Risking further curses from the (rapidly decreasing, I am afraid) legions of Ani fans, I would dare to suggest: the fact that these lyrics look ever less and less like poetry and ever more and more like a particularly trivial brand of leftist propaganda must mean that the lady herself is not altoge­ther interested any more. That old flame, which could at least occasionally take on curious sha­pes and reach scorching temperatures, has shrunk to yer good old predictable quiet crackle of a log in the living-room fireplace.

It is even more evident if we consider the simplest rule of this album: the more personal and quiet any particular song is, the less annoying and silly it stands out to the senses. ʽIf Yr Notʼ is built around a technically dark, distorted bluesy riff, but the message is: "If you're not getting happier as you get older, then you're fucking up", and even if she sings it in her trademark «grim» man­ner, there is not so much irony here as stern, solid truth. On ʽLife Boatʼ, she almost seems to be apologizing to her fans: "...and I didn’t really want a baby, and I guess that I had a choice, but I just let it grow inside me, that persistent little voice..." — and the song is not very memorable, but it has a nice ring and attitude to it. And then there is ʽAlbacoreʼ, which is just a simple love song, minimalistic, sweet, and quite hard-to-hate.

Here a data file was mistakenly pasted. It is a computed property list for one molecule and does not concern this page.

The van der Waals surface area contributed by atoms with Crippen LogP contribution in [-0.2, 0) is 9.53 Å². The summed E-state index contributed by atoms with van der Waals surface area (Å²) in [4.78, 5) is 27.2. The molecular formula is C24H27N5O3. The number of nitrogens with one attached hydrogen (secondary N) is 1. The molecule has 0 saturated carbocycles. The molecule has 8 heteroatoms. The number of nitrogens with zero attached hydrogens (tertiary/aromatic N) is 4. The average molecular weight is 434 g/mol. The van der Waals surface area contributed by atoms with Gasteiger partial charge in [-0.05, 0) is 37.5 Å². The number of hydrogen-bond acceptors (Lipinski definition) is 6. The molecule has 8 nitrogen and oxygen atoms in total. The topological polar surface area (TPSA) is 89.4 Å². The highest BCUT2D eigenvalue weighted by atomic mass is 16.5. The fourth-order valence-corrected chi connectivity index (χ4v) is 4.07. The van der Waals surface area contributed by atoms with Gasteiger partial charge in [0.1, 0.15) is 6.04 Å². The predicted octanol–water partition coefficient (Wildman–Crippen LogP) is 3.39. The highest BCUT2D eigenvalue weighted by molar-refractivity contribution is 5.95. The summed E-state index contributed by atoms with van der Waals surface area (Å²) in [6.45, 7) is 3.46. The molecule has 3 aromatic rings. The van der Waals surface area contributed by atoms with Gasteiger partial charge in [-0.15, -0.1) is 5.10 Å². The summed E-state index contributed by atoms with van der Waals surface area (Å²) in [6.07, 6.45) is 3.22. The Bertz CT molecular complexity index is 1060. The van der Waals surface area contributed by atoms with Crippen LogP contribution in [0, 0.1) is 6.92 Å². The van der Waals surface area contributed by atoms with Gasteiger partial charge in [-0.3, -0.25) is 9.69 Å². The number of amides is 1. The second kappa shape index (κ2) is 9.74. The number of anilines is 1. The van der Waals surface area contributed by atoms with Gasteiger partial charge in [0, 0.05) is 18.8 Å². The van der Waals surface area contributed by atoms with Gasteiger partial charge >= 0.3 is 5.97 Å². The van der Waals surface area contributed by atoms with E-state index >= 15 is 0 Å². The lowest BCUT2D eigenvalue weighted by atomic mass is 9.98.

Musically, Which Side Are You On is, of course, an ongoing disaster — most of it is acoustic, without a single trace of what an individualistic and even inimitable player Ani used to be a cou­ple of decades ago. But at least there is no more pretending of being a «serious jazz-pop artist»: despite a plethora of backing musicians, most of the backing is either in the background or used primarily for «side effect» purposes (only the title track, in accordance with anthem requirements, is given a near-symphonic arrangement, with a full children's choir and an entire New Orleans student brass band involved). The sound, overall, is quite unpretentious and decent; it's just that there are no interesting melodies. But we have already come to expect that.

What we did not come to expect is this spiritual transformation — one that she herself may not be fully aware of, but, hopefully, as time goes by, things will be getting more and more introspective and less and less concerned with politics. Do not get me wrong: politically-inclined art is a neces­sity of life, and it can be and sometimes is great, but there is no more powder left in this particular keg. You have paid your patriotic dues more than anyone else, Ms. DiFranco — time to pass the baton, listen to your heart, and sing about your family, because, so it seems to me, that seems to be your chief concern these days. Leave the protest songs to the younger generation — people like Pete Seeger, for instance.

 

Check "Which Side Are You On" (CD) on Amazon
Check "Which Side Are You On" (MP3) on Amazon